The diagnosis of hypertension should be reserved for a pattern of consistently elevated blood pressure as determined by blood pressure readings and it is essential to take careful measurements by the same person using the same equipment under relaxed conditions. A person must avoid smoking or taking caffeine (coffee, tea, cola) for at least half an hour before and be seated for at least five minutes before measurement/reading is taken.  Two readings should be taken and averaged.  In ultimately deciding whether a given level of pressure deserves treatment, many physicians will also consider the presence of other factors that tend to increase the risk of complications, such as, smoking, diabetes, elevated cholesterol levels and a family history of the complications of hypertension.  There is good reason for being cautious in labeling someone as hypertensive, because this diagnosis usually leads to a recommendation for extended if not lifelong treatment, as well as to increased insurance premiums.

 

There are also secondary hypertension cases such as an adrenal gland tumor or a narrowed artery leading to a kidney.  In these instances, surgical correction can replace the lifelong drug therapy required in most cases of primary hypertension.  The dilemma arises in deciding which persons with accurately diagnosed hypertension should be subjected to further diagnostic tests for secondary hypertension.  The initial evaluation of all persons with newly diagnosed hypertension should include, in the opinion of most experts, a complete blood count, urinalysis, blood levels for urea nitrogen and/or creatinine (an indirect measure of kidney function), potassium, glucose and cholesterol and an electrocardiogram or echocardiogram may also show evidence of thickening of the heart muscle.  These simple tests provide a baseline evaluation of the individual's heart, kidney and "risks" status, but they do not really check out the possible causes of secondary hypertension.  Additional studies looking for such causes are usually reserved for those with the onset of hypertension before age 35 and those with a rapid onset of hypertension and no family history of the disease.  Its also for those who have failed to respond to initial medical treatment and with usually severe hypertension.  Additional studies are also done on those with symptoms suggesting an adrenal tumor.  However, the majority of patients with moderate and uncomplicated hypertension can be treated without costly and potentially risky testing.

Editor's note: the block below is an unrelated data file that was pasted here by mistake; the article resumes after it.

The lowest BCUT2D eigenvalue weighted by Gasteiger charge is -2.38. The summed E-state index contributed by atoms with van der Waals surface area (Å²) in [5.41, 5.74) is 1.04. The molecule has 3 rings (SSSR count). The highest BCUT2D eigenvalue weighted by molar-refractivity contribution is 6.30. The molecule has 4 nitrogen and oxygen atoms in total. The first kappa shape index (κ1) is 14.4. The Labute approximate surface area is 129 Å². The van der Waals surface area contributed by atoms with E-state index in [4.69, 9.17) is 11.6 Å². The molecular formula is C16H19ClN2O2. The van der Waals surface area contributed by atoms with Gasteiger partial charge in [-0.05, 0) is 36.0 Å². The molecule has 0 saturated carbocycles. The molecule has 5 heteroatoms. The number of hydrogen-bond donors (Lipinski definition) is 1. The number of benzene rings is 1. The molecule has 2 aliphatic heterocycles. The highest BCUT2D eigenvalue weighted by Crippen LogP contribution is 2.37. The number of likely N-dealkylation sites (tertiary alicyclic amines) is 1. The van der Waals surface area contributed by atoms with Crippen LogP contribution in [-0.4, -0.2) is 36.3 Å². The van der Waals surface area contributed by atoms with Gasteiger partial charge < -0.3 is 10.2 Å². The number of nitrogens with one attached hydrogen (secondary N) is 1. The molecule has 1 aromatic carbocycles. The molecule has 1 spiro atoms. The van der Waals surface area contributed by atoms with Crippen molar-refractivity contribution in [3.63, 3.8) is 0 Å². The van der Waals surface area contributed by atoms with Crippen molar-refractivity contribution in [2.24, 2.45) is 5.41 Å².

Many times, a treadmill or stress test is also requested by the doctor.  In short, the diagnosis and treatment of mild hypertension is a tricky business that requires thoughtful consideration of many factors other than just the numbers.  The very uncertainty about criteria for diagnosis and treatment carries implications for screening policy.  Persons should not conclude that they have hypertension on the basis of a single blood pressure reading taken on a drug-store machine or at a street-corner booth.  While such screening programs may be valuable in alerting someone to the possibility of hypertension, the diagnosis must be confirmed under the conditions described earlier.  This means a visit one's physician which is an important step toward getting a final answer.

 

Also, it it neither necessary nor advisable to purchase home equipment for the purpose of "discovering" high blood pressure though such devices can be extremely useful in monitoring the progress of treatment.  Indeed, we have enough to worry about without getting our blood pressure checked all the time because of the possibility that "it might be up".  Better to rely on periodic opportunities to have one's pressure checked by persons trained to do so.